My last blog entry discussed how the people you hand your credit card to may be recording your private information and selling it. Now, add oblivious and apathetic clerks to your list of people to be on the lookout for, in addition to scheming waiters.
On my web crawl, I came across John Hargrave, a humorist on Zug.com, who tried really hard to get caught committing fraud. He signed everything but his own name on the line at the bottom of his credit card receipts: Mariah Carey, Beethoven, Lassie, Zeus. He used hieroglyphics, stick figures, and a matrix. He also walked into a Krispee Kreme store, bought some artery-strangling pastries, signed his name as “Dunk N. Donut”—a blasphemous move in context—and, while the cashier was looking, took pictures of the receipt and the store. Apparently that didn’t raise any alarms, so he kept going and going: he segmented the experiment in five parts, and there’s a sequel, too!
It’s sort of disheartening that the safety of your money and your identity may potentially be in the hands of a finger-rapping, pimply 16-year old cashier. But for now, I suspect that our credit card companies are spending more on ad campaigns telling us that they’re keeping us safe rather than walking their pompous talk. It’s inflammatory! So be your own watchdog, because no one’s going to watch out for you better than you will.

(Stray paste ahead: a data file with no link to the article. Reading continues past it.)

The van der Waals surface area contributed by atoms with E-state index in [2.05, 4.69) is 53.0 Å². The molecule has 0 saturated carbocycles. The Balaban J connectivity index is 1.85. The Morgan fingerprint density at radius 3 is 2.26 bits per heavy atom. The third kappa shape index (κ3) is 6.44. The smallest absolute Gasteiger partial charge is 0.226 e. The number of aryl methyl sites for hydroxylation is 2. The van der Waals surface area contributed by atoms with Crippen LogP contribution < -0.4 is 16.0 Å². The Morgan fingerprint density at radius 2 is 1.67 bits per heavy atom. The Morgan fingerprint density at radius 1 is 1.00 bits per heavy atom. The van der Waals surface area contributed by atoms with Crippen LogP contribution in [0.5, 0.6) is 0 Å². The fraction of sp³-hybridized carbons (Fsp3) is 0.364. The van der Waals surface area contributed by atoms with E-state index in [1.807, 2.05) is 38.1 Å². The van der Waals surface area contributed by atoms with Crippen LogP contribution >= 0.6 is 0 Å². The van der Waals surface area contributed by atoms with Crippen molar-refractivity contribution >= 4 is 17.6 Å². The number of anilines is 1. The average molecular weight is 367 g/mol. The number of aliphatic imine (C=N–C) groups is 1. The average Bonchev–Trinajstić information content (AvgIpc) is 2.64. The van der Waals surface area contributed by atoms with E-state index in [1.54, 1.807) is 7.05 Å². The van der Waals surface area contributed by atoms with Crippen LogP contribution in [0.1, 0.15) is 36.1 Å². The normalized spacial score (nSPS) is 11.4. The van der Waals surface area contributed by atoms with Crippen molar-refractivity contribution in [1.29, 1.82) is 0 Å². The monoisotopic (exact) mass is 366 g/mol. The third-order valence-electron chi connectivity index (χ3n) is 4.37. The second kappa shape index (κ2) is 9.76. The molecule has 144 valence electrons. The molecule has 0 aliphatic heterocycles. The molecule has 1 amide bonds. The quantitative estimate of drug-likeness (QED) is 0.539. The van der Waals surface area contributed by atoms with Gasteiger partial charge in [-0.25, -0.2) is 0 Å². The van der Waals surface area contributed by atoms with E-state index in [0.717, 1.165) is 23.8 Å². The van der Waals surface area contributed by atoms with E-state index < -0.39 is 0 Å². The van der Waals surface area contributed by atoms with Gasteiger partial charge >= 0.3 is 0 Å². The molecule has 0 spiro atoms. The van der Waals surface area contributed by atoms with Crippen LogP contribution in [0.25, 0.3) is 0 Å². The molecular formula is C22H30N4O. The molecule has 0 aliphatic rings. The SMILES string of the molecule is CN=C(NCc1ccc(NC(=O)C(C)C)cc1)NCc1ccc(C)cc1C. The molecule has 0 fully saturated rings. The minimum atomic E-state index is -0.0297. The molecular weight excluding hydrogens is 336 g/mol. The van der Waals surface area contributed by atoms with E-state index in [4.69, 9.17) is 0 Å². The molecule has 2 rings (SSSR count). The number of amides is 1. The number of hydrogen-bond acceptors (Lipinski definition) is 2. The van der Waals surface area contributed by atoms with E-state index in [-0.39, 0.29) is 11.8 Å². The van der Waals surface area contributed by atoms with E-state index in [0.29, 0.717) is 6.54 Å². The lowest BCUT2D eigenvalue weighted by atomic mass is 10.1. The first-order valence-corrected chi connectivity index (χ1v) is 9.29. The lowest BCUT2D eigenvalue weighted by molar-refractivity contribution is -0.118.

Heading back to the restaurant scene, what if you see your full credit card number on the receipt itself? That’s not good. Since 2005, it has been federal law that “only the last five digits of the card account number can be printed on electronically printed receipts provided to the customer.” According to this amalgamation of state laws on the National Conference of State Legislatures website, most states (in varying degrees) have consequences for printing out the whole number. Your number should be mostly X’s, and it should raise red flags if it’s not.
What if your card does end up being compromised? Well, you should know that credit and debit cards are not considered equal before the law, so you deal with each in a different way. With the Truth in Lending Act, the most your liability will account to is $50 for fraudulent charges on a credit card. Most banks waive even that. Keep an even closer watch on your debit card, though. They are subject to the Electronic Fund Transfer Act. You’d have to know and act with regard to any fraudulent charges within two days. If you do something about it before the 60-day mark, your liability is limited to $500, but after that, you could lose everything.
They don’t call it the Age of Information for no reason: danger lurks everywhere. So arm yourself with this information and slip it along to your friends. Fight back!